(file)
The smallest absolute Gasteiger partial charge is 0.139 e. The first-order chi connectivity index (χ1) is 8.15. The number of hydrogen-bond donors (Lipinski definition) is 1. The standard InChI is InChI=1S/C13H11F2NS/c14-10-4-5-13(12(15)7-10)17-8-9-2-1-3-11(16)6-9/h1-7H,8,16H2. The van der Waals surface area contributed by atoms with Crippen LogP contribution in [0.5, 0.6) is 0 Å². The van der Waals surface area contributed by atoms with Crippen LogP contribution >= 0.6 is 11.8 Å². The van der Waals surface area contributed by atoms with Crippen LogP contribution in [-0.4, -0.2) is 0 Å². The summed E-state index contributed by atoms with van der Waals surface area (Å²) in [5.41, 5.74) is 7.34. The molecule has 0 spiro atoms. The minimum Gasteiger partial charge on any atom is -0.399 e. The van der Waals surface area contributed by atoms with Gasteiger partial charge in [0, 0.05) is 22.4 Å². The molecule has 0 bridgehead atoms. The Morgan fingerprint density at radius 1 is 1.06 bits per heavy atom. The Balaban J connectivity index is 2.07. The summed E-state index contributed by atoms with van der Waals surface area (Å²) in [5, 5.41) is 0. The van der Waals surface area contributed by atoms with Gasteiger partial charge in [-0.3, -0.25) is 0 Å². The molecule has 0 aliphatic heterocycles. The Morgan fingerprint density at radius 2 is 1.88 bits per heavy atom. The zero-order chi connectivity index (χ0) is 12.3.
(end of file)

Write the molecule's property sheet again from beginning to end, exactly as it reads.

The smallest absolute Gasteiger partial charge is 0.139 e. The first-order chi connectivity index (χ1) is 8.15. The number of hydrogen-bond donors (Lipinski definition) is 1. The standard InChI is InChI=1S/C13H11F2NS/c14-10-4-5-13(12(15)7-10)17-8-9-2-1-3-11(16)6-9/h1-7H,8,16H2. The van der Waals surface area contributed by atoms with Crippen LogP contribution in [0.5, 0.6) is 0 Å². The van der Waals surface area contributed by atoms with Crippen LogP contribution >= 0.6 is 11.8 Å². The van der Waals surface area contributed by atoms with Crippen LogP contribution in [-0.4, -0.2) is 0 Å². The summed E-state index contributed by atoms with van der Waals surface area (Å²) in [5.41, 5.74) is 7.34. The molecule has 0 spiro atoms. The minimum Gasteiger partial charge on any atom is -0.399 e. The van der Waals surface area contributed by atoms with Gasteiger partial charge in [0, 0.05) is 22.4 Å². The molecule has 0 bridgehead atoms. The Morgan fingerprint density at radius 1 is 1.06 bits per heavy atom. The Balaban J connectivity index is 2.07. The summed E-state index contributed by atoms with van der Waals surface area (Å²) in [5, 5.41) is 0. The van der Waals surface area contributed by atoms with Gasteiger partial charge in [-0.3, -0.25) is 0 Å². The molecule has 0 aliphatic heterocycles. The Morgan fingerprint density at radius 2 is 1.88 bits per heavy atom. The zero-order chi connectivity index (χ0) is 12.3.